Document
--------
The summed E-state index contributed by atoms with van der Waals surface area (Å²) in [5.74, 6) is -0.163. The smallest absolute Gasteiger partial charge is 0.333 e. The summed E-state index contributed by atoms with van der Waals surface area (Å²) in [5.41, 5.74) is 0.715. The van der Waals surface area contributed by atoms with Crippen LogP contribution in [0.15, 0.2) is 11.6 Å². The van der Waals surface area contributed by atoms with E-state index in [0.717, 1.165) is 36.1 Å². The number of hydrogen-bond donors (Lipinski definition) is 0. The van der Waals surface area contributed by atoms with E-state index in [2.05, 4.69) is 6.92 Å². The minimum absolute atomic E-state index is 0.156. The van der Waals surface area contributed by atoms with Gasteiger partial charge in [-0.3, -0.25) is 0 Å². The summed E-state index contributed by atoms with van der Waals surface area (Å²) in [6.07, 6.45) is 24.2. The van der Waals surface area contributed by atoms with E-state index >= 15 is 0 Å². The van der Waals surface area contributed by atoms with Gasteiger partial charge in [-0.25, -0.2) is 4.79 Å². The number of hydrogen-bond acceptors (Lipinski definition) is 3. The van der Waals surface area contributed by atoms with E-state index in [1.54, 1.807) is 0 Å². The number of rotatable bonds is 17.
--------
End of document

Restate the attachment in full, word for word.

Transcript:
The summed E-state index contributed by atoms with van der Waals surface area (Å²) in [5.74, 6) is -0.163. The smallest absolute Gasteiger partial charge is 0.333 e. The summed E-state index contributed by atoms with van der Waals surface area (Å²) in [5.41, 5.74) is 0.715. The van der Waals surface area contributed by atoms with Crippen LogP contribution in [0.15, 0.2) is 11.6 Å². The van der Waals surface area contributed by atoms with E-state index in [0.717, 1.165) is 36.1 Å². The number of hydrogen-bond donors (Lipinski definition) is 0. The van der Waals surface area contributed by atoms with E-state index in [2.05, 4.69) is 6.92 Å². The minimum absolute atomic E-state index is 0.156. The van der Waals surface area contributed by atoms with Gasteiger partial charge in [-0.3, -0.25) is 0 Å². The summed E-state index contributed by atoms with van der Waals surface area (Å²) in [6.07, 6.45) is 24.2. The van der Waals surface area contributed by atoms with E-state index >= 15 is 0 Å². The van der Waals surface area contributed by atoms with Gasteiger partial charge in [-0.25, -0.2) is 4.79 Å². The number of hydrogen-bond acceptors (Lipinski definition) is 3. The van der Waals surface area contributed by atoms with E-state index in [1.54, 1.807) is 0 Å². The number of rotatable bonds is 17.